Statement by the President on the Continuing Resolution (10/14/00)
                              THE WHITE HOUSE

                       Office of the Press Secretary

For Immediate Release                                          October 14,

                        STATEMENT BY THE PRESIDENT

     Two weeks ago, the fiscal 2000 budget year ended.  Since then, I have
had to sign two short-term continuing resolutions to keep the government
open.  Yet Congress has yet to complete and send me 8 of 13 spending bills.
Last night, I signed another one-week extension.  Let me serve notice now:
if Congress fails to meet this deadline, any further extensions must be at
most for a very few days.  Congress needs to finish its work and send me a
budget.  It should be a budget that is fiscally responsible, that reflects
the values of the American people, and that invests in the future,
especially in the education of our children.

     I sent such a budget to Congress in February.  Among other things, my
budget calls for tax credits to help communities build or modernize 6,000
schools, and grants and loans for emergency repairs in 5,000 schools a year
for five years.  The need is undeniable.  The average American school
building is now more than 40 years old.  At least 60 percent of the schools
in every state are in need of repair.  And some schools actually pose
health risks to students. I received a letter yesterday from some of the
nation?s top health organizations, including the American Lung Association
and the National Association of school nurses.  They point out that in many
of our older school buildings, the air is polluted with lead, radon gas,
and other substances harmful to our children?s health.

     These groups endorse my proposal to rebuild and repair our schools.  A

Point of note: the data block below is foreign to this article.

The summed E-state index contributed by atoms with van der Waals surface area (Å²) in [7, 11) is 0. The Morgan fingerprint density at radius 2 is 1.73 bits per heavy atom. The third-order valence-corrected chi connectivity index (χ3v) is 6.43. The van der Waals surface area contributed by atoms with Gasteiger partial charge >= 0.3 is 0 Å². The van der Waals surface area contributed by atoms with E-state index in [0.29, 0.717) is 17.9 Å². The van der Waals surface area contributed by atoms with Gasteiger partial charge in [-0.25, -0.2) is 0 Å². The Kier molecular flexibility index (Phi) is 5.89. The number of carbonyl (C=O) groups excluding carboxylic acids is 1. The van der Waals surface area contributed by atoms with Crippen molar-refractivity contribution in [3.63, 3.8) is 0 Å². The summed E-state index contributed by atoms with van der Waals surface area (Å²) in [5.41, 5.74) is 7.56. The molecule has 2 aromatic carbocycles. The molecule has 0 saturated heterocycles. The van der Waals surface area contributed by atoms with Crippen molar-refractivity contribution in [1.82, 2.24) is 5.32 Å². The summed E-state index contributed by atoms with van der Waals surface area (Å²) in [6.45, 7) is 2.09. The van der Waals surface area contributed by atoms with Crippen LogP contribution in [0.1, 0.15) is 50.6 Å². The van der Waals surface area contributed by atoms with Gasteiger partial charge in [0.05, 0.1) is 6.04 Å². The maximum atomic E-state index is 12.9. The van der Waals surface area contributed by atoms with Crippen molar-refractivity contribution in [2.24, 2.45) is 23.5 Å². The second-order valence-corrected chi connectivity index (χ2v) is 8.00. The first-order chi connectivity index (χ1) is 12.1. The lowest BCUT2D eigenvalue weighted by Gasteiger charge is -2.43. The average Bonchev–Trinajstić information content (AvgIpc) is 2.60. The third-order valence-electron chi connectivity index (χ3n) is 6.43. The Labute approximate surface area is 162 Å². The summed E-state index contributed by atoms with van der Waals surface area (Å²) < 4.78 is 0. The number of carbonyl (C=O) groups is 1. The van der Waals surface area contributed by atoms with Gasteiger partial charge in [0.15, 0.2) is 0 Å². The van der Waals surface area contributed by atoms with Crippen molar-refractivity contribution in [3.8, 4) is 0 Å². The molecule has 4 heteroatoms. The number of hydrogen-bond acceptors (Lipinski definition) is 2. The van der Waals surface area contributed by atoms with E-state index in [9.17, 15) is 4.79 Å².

bipartisan majority in the House of Representatives is ready right now to
pass school construction tax credits. Unfortunately, the Republican
leadership continues to stand in the way and refuses to bring it to a vote.
It?s time for Congress to act.  It?s unfair to ask America?s children to
lift themselves up in school buildings that are falling down.

     The majority party?s education budget also fails to make other vital
investments in education. It does not ensure the hiring of another 20,000
teachers to reduce class sizes.  It denies afterschool to over 1.6 million
children who would get it under my balanced budget proposal. It
shortchanges efforts to improve teacher quality.  And it invests nothing to
help states turn around failing schools or shut them down and reopen them
under new management.

     The continuing resolution I signed last night gives Congress seven
more days to act.  That is enough time to pass a responsible budget that
modernizes our schools, strengthens accountability, lowers class sizes,
expands afterschool, mentoring, and college opportunities for young people,
and helps put a qualified teacher in every classroom.  It should also be a
budget that puts more police on the street, that enforces civil rights,
ensures equal pay, expands health care, and creates opportunities for all
Americans to share in our strong economy through our New Markets

     At this time of unprecedented prosperity, there is no reason we can?t
put partisanship aside and make the investments we know will move our
nation forward, especially in the education of our children.  By building
stronger schools, we'll build a stronger America in the future.


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